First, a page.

A €6,000 fine handed down by Dun Laoghaire District Court to a man selling unauthorised medicines has been welcomed by the Irish Medicines Board (IMB), which says it sent out a "strong warning".
The three types of a product called Ivory Wave – described as "stimulating bath salts" and containing the anaesthetic Lidocaine – were sold from Head Candy in Dun Laoghaire.
They were discovered during an investigation by IMB enforcement officers
Kevin Doogan and Manor Trading Novelty Goods Ltd pleaded guilty to the supply of medicines that should only be supplied through a pharmacy and to their supply without a marketing authorisation.
IMB director of compliance John Lynch said: "This prosecution sends out a very strong message and warning.
"These products were being sold without any regard to the health of those who might take them. There can be no guarantees about their safety or quality."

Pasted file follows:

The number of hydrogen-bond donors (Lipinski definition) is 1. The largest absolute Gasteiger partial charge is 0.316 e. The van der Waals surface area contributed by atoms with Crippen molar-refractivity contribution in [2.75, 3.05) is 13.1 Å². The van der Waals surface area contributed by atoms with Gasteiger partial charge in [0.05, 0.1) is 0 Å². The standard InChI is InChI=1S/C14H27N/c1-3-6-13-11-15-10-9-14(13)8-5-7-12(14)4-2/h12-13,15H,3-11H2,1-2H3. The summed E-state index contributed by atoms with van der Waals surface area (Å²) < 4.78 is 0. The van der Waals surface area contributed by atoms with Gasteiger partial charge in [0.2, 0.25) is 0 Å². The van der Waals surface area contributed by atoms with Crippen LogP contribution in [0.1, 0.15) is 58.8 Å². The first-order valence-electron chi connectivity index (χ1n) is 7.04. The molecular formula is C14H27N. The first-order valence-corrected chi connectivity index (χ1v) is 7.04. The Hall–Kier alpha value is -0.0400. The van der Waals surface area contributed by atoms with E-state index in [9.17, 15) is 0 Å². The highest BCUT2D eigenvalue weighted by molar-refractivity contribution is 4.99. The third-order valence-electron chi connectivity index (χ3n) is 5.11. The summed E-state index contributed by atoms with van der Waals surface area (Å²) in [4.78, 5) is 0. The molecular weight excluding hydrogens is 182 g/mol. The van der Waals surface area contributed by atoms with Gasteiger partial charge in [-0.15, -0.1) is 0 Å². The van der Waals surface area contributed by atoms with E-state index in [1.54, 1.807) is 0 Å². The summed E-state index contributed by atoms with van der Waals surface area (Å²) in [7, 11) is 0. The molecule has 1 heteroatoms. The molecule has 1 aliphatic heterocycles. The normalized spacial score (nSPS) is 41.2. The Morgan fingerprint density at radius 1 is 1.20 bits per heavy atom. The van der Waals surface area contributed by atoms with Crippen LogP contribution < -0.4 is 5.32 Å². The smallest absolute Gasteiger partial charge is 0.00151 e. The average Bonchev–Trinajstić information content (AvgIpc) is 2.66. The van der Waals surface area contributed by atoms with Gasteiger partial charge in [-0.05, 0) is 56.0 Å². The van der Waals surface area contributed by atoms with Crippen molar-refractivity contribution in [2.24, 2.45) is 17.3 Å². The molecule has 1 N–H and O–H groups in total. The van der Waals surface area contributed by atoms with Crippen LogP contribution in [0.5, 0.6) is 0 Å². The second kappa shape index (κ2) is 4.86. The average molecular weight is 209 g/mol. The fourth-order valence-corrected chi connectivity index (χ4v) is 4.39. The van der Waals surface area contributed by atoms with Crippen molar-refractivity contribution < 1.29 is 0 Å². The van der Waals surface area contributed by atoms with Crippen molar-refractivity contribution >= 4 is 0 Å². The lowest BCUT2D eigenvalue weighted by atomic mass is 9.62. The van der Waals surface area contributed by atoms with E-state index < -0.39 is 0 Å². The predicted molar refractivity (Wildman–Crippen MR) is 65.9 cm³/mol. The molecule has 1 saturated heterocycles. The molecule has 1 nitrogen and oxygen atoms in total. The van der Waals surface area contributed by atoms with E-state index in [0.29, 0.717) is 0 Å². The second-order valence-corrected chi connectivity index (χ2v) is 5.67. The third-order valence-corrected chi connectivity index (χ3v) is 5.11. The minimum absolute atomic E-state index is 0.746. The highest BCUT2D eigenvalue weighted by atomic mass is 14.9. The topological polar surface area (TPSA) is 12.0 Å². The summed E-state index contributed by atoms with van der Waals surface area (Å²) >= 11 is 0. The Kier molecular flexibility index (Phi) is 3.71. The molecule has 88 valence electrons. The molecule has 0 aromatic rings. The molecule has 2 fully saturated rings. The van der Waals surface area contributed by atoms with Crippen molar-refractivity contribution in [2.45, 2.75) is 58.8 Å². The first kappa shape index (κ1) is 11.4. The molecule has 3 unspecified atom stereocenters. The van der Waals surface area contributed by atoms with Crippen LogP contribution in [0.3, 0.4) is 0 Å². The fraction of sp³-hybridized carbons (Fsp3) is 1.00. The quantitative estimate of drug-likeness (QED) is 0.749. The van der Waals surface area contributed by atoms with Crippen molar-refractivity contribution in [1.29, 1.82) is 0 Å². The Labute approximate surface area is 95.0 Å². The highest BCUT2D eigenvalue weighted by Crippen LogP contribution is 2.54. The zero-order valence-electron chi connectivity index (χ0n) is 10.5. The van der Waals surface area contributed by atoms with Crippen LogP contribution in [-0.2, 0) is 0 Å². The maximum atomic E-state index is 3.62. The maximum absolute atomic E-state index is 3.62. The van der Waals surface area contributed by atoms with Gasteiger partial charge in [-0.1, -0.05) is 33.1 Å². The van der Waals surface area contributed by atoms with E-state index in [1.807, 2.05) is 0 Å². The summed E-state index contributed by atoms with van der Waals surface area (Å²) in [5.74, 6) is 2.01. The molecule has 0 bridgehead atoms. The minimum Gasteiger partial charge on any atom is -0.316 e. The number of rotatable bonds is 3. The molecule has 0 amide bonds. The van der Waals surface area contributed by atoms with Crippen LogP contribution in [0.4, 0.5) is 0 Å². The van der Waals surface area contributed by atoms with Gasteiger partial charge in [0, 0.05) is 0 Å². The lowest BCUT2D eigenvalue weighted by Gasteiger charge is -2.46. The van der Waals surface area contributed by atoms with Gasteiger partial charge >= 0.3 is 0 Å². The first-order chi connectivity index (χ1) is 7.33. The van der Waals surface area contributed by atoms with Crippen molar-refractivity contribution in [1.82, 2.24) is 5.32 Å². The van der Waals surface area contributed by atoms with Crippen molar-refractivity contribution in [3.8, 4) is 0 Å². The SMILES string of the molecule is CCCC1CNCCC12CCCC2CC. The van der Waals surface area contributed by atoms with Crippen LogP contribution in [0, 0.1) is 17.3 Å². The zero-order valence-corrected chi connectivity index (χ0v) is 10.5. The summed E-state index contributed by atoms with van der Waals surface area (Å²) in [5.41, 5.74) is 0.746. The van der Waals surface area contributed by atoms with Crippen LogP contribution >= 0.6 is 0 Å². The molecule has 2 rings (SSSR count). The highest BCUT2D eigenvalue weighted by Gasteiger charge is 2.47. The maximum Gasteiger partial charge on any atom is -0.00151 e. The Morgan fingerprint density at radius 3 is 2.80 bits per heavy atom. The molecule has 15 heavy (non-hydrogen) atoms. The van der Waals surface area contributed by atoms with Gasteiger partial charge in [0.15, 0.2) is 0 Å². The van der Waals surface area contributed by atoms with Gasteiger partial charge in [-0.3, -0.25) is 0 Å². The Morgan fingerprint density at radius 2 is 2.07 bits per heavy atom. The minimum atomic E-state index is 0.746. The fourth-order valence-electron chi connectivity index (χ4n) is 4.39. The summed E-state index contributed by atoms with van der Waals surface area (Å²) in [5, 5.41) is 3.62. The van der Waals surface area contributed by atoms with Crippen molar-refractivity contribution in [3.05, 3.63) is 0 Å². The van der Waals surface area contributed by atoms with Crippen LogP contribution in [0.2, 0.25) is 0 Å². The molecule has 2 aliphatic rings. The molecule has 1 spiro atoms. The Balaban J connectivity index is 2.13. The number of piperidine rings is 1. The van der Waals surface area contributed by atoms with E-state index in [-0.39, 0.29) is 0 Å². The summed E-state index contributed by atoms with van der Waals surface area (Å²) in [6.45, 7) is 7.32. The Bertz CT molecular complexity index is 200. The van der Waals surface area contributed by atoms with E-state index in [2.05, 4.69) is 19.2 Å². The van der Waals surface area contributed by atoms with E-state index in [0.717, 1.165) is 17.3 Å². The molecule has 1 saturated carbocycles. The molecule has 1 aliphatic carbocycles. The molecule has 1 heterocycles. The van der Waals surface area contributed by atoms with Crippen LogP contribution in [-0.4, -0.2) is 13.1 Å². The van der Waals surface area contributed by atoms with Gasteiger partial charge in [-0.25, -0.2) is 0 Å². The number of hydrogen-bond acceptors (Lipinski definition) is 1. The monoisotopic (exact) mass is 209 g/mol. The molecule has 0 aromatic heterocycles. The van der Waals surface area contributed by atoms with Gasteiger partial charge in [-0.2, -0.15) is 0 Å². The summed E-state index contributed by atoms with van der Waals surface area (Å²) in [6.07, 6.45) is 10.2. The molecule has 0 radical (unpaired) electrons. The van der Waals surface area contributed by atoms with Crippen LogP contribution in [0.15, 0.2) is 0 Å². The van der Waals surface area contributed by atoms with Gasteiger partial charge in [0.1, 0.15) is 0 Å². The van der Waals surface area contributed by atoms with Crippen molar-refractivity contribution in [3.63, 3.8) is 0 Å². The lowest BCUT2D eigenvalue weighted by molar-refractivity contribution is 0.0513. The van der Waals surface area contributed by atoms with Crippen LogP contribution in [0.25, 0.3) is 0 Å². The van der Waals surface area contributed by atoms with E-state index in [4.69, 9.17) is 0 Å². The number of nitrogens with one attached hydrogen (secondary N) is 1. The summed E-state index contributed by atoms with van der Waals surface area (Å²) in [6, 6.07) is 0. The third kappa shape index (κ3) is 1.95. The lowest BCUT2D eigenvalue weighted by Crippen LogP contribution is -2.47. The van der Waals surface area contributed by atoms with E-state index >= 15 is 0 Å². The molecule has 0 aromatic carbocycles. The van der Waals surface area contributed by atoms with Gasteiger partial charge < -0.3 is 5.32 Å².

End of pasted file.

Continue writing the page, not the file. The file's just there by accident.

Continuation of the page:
Mr Lynch cautioned the public against purchasing medicines from unregulated sources.
"There is no way for consumers to know what substances such products actually contain and consequently they can pose a serious risk to public health."
Doogan pleaded guilty to two counts of supplying a product that contained Lidocaine and was fined €2,000 with additional expenses and destruction costs to the value of €2,000 to be paid to the IMB.
Manor Trading Novelty Products pleaded guilty to three counts of supplying products containing Lidocaine and one count of supply without marketing authorisation.
Judge Bridget Reilly fined the company €4,000 and ordered €2,000 to be paid in costs to the IMB.
The case was brought by the IMB; its investigation was supported by the Gardai and the Revenue and Customs Service.
Mr Lynch said the IMB continually monitors and investigates instances of illegally supplied medicinal products and actively enforced suspected breaches of the law.
A few months ago, more than 120,000 tablets and €375,000 worth of capsules were seized as part of an international operation targeting counterfeit and illegal medicines.
Operation Pangea V resulted in the arrests of 79 people and led to 18,000 illegal online pharmacy websites being shut down through either domain name or payment facility removal.
Globally, 3.7m items worth about €8.1m were discovered and detained by authorities.